I have trouble understanding the concept of bisection bandwidth in high performance computing clusters.

Wikipedia article on bisection bandwidth, and online materials say that bisection bandwidth is the minimum number of links one have to cut to partition the network in two equal parts.

My understanding from reading research papers in networking (like MapReduce) keep saying that bisection bandwidth represents the "lower bound" on the bandwidth that the network can "push through". Is it a correct intuition? If yes, how do I reconcile it with the definition from Wikipedia et al.?

From a perspective of one single node, does bisection bandwidth roughly represent the average bandwidth that the node can have to any other node in the network?

  • Did any answer help you? if so, you should accept the answer so that the question doesn't keep popping up forever, looking for an answer. Alternatively, you could provide and accept your own answer. – Ron Maupin Aug 7 '17 at 22:00

This is one of those terms for which multiple definitions have been created. Also, remember that Wikipedia is maintained by everyone, including you. It can often end up with a definition from an individual's perspective, especially with relatively obscure topics, such as this. You, or anyone else, is free to edit or add to Wikipedia articles.

Most people don't require bisectional bandwidth to have two equal parts; you can use bisectional bandwidth on any network which has been arbitrarily bisected, even if the parts are not equally sized. It may be that the Wikipedia author believes bisecting means creating two equal parts, but it only means creating two parts, equal or not, from a whole.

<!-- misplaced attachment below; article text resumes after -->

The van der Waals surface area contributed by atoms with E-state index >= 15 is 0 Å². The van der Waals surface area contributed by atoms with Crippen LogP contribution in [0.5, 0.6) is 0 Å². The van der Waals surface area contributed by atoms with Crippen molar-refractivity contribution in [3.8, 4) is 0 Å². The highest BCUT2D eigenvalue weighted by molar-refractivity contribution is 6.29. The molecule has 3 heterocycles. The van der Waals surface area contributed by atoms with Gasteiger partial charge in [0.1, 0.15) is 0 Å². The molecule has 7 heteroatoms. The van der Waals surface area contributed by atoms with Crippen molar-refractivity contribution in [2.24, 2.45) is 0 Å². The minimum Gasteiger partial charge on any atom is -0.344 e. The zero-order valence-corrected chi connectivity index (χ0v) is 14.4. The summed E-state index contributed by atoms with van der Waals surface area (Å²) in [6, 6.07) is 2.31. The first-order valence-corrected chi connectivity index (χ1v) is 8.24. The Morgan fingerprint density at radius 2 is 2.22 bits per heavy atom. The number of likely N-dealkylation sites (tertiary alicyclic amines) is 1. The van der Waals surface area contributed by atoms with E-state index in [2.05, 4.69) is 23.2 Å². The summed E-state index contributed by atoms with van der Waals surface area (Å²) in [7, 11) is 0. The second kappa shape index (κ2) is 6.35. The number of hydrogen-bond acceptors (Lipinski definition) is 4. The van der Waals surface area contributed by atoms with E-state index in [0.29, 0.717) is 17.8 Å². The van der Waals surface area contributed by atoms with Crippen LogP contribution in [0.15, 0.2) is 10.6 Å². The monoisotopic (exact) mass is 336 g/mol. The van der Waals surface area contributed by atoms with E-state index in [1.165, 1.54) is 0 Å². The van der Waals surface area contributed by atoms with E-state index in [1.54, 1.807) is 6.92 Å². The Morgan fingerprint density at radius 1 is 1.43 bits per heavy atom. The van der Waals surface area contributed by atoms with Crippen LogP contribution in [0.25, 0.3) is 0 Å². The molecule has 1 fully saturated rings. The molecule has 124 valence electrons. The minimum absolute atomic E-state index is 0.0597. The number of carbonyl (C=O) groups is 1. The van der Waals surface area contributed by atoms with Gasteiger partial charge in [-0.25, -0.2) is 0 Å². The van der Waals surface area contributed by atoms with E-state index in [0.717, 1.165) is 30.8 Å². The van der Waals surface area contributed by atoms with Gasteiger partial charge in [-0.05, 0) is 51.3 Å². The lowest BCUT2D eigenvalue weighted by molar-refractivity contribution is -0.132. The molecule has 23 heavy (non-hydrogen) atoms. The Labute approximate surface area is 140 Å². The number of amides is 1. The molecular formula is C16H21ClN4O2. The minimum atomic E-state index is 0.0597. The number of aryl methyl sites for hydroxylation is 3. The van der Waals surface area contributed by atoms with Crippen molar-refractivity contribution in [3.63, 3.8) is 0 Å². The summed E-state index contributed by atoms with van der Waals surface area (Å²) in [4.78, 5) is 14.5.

I think the author of Bisectional Bandwidth. And why L2MP and Trill/RBridges is important? does a good job of explaining it by using it to demonstrate a problem.

What is usually meant by bisectional bandwidth is the available bandwidth between two parts of a network. This can be created by STP blocking links that can't be used to move traffic except in a failure of a forwarding link. By using something other than STP, you may be able to suddenly double the bisectional bandwidth.

The term is not normally applied to individual nodes. Instead, it applies to links between the switches.

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  • Can't help but share my opinion: the one marketechture / concept that is worse than "cyber security" is "data center". I remember one time Cisco even had an "optical" CCIE program. – Ronnie Royston Jan 16 '17 at 1:09

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